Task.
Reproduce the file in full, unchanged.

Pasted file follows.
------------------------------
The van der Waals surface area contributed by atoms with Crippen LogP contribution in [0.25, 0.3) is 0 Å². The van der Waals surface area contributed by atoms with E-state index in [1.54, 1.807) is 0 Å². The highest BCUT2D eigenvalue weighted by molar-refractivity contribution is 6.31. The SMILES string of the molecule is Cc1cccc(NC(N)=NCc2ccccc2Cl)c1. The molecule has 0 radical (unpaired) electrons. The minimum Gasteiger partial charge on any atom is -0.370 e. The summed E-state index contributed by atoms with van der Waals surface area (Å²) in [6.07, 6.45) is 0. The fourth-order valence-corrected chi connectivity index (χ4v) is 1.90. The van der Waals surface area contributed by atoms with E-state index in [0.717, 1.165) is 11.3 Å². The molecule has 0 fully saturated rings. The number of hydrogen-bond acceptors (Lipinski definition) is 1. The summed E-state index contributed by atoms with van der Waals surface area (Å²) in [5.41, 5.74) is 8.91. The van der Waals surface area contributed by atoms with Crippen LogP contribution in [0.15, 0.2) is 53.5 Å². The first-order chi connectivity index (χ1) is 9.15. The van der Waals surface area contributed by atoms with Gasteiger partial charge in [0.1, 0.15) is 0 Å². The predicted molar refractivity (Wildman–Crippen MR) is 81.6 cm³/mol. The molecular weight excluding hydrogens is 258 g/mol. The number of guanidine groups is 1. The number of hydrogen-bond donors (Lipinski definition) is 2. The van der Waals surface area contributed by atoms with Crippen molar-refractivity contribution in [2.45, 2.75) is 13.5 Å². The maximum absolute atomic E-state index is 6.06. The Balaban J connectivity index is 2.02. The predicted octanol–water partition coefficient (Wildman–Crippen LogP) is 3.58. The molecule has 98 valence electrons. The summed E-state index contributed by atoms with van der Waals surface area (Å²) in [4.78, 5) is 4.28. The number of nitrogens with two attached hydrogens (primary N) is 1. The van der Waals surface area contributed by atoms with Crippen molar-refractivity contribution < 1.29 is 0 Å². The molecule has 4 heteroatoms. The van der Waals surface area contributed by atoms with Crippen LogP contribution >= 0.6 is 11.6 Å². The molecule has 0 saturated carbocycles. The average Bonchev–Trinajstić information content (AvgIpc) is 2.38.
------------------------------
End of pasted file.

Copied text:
The van der Waals surface area contributed by atoms with Crippen LogP contribution in [0.25, 0.3) is 0 Å². The van der Waals surface area contributed by atoms with E-state index in [1.54, 1.807) is 0 Å². The highest BCUT2D eigenvalue weighted by molar-refractivity contribution is 6.31. The SMILES string of the molecule is Cc1cccc(NC(N)=NCc2ccccc2Cl)c1. The molecule has 0 radical (unpaired) electrons. The minimum Gasteiger partial charge on any atom is -0.370 e. The summed E-state index contributed by atoms with van der Waals surface area (Å²) in [6.07, 6.45) is 0. The fourth-order valence-corrected chi connectivity index (χ4v) is 1.90. The van der Waals surface area contributed by atoms with E-state index in [0.717, 1.165) is 11.3 Å². The molecule has 0 fully saturated rings. The number of hydrogen-bond acceptors (Lipinski definition) is 1. The summed E-state index contributed by atoms with van der Waals surface area (Å²) in [5.41, 5.74) is 8.91. The van der Waals surface area contributed by atoms with Crippen LogP contribution in [0.15, 0.2) is 53.5 Å². The first-order chi connectivity index (χ1) is 9.15. The van der Waals surface area contributed by atoms with Gasteiger partial charge in [0.1, 0.15) is 0 Å². The predicted molar refractivity (Wildman–Crippen MR) is 81.6 cm³/mol. The molecular weight excluding hydrogens is 258 g/mol. The number of guanidine groups is 1. The number of hydrogen-bond donors (Lipinski definition) is 2. The van der Waals surface area contributed by atoms with Crippen molar-refractivity contribution in [2.45, 2.75) is 13.5 Å². The maximum absolute atomic E-state index is 6.06. The Balaban J connectivity index is 2.02. The predicted octanol–water partition coefficient (Wildman–Crippen LogP) is 3.58. The molecule has 98 valence electrons. The summed E-state index contributed by atoms with van der Waals surface area (Å²) in [4.78, 5) is 4.28. The number of nitrogens with two attached hydrogens (primary N) is 1. The van der Waals surface area contributed by atoms with Crippen molar-refractivity contribution < 1.29 is 0 Å². The molecule has 4 heteroatoms. The van der Waals surface area contributed by atoms with Crippen LogP contribution >= 0.6 is 11.6 Å². The molecule has 0 saturated carbocycles. The average Bonchev–Trinajstić information content (AvgIpc) is 2.38.